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Technical Posts Overview and Roundup
While I write about various things I find interesting, specific technical topics tend to be recurring themes. So, as both a way to organize the posts for a future long-form synthesis and for the influx of new subscribers, an overview and roundup of posts I've written over the last two years.
On Docker. One of my areas where I've gone deep technically. Docker is interesting because it solves three different problems – (1) a runtime to execute workloads in a distributed system, (2) a packaging format for production artifacts, and (3) a developer tool.
On cloud strategy. This is only the iceberg of cloud penetration. There are significant workloads to be lifted from on-premise data centers and net-new use cases. However, all types of dynamics are at play – cost advantages, distribution channels, and developer experience.
On version control, package management, and other software workflows. Shipping code has never been more of a coordination problem. How do you share and reuse code quickly and efficiently? So much happens between a developer writing code and that code making it to production.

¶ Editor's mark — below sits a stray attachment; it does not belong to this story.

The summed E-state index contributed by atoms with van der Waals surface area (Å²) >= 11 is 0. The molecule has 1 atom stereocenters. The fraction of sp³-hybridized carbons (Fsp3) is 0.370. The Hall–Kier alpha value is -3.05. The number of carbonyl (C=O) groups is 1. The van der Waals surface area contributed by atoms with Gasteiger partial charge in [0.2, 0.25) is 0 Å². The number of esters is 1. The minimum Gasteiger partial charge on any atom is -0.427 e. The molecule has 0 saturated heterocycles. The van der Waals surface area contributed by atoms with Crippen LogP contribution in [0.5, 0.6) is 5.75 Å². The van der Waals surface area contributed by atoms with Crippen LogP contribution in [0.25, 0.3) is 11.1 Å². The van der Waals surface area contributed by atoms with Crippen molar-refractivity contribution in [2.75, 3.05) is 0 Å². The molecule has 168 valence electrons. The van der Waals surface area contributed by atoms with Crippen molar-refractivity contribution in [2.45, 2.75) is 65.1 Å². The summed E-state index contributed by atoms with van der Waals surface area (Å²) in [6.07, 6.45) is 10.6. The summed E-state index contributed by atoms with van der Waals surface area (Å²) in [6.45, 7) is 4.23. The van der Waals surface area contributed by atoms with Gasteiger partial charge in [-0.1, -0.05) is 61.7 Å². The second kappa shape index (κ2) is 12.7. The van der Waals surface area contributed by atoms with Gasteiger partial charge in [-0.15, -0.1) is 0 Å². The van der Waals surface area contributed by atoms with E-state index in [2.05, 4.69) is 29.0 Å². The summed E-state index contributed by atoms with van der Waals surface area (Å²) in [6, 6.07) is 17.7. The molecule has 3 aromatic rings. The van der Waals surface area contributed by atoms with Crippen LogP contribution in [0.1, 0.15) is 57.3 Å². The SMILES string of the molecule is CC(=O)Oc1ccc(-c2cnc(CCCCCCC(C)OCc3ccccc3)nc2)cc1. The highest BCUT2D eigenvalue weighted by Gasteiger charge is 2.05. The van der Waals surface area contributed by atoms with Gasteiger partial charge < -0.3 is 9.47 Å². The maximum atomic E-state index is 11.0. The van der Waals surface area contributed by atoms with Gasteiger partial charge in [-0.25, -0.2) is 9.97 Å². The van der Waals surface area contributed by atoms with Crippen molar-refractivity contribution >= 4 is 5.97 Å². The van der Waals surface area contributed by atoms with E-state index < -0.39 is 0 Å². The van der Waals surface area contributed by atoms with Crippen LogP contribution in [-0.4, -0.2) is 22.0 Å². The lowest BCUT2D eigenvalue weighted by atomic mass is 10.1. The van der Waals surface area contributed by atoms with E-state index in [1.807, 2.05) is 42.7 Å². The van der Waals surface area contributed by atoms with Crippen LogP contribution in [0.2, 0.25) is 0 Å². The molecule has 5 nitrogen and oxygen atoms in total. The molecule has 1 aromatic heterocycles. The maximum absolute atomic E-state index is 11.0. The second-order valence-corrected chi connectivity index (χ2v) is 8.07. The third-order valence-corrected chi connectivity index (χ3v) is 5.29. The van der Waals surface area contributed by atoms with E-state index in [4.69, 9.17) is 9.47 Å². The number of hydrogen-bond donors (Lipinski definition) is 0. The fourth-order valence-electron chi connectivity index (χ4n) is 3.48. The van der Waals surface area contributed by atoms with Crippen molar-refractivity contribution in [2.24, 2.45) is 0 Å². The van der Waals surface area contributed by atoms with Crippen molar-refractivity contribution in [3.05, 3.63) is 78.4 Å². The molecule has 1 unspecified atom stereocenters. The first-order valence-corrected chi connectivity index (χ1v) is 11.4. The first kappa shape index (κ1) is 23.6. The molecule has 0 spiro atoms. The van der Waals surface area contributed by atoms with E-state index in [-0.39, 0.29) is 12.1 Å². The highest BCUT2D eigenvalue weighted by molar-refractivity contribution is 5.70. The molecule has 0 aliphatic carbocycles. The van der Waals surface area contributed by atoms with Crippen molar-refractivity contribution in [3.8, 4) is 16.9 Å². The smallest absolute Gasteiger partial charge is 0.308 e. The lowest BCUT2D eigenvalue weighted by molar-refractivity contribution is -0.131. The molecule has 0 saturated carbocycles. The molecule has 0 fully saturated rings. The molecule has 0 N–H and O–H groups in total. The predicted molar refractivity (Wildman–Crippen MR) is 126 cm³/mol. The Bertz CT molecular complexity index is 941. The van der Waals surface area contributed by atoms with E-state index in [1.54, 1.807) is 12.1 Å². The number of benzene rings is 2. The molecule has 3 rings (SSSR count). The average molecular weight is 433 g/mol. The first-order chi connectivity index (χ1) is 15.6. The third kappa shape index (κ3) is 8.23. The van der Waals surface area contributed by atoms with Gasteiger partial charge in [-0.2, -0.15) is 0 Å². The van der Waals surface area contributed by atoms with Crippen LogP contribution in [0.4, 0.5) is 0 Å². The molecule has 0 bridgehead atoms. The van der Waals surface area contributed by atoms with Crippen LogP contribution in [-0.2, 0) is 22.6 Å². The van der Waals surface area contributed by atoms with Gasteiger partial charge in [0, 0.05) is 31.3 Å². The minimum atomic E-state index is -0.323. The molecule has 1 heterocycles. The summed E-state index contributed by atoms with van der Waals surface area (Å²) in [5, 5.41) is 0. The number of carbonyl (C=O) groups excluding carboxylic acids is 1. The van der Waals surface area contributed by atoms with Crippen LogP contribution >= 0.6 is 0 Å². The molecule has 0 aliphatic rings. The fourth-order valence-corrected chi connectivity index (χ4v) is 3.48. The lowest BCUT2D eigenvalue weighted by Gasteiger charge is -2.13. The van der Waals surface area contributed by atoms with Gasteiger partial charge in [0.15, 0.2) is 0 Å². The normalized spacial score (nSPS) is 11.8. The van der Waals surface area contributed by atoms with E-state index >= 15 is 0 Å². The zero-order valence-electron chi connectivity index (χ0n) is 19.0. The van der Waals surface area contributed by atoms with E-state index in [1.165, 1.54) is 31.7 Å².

On WebAssembly. WebAssembly can be useful on the client – as a runtime that opens up the web to other LLVM-based languages. It can also be useful on the server – as a granular runtime that is more lightweight than a container.
On infrastructure-as-code. As cloud standardizes APIs, we can start to treat infrastructure as code. Of course, this opens up entirely new workflows – embedding infrastructure into CI, easy replication of entire stacks for preview environments, staging environments, reproducible infrastructure, and more. Still, a lot to figure out.
On software configuration. Configuring software is changing due to clouds, runtimes (Docker and WebAssembly), and infrastructure-as-code.
On Kubernetes. A complex yet essential part of the software stack. I worked on Kubernetes open-source at Google, so I'm biased. But I like to think that I provide a nuanced view of it.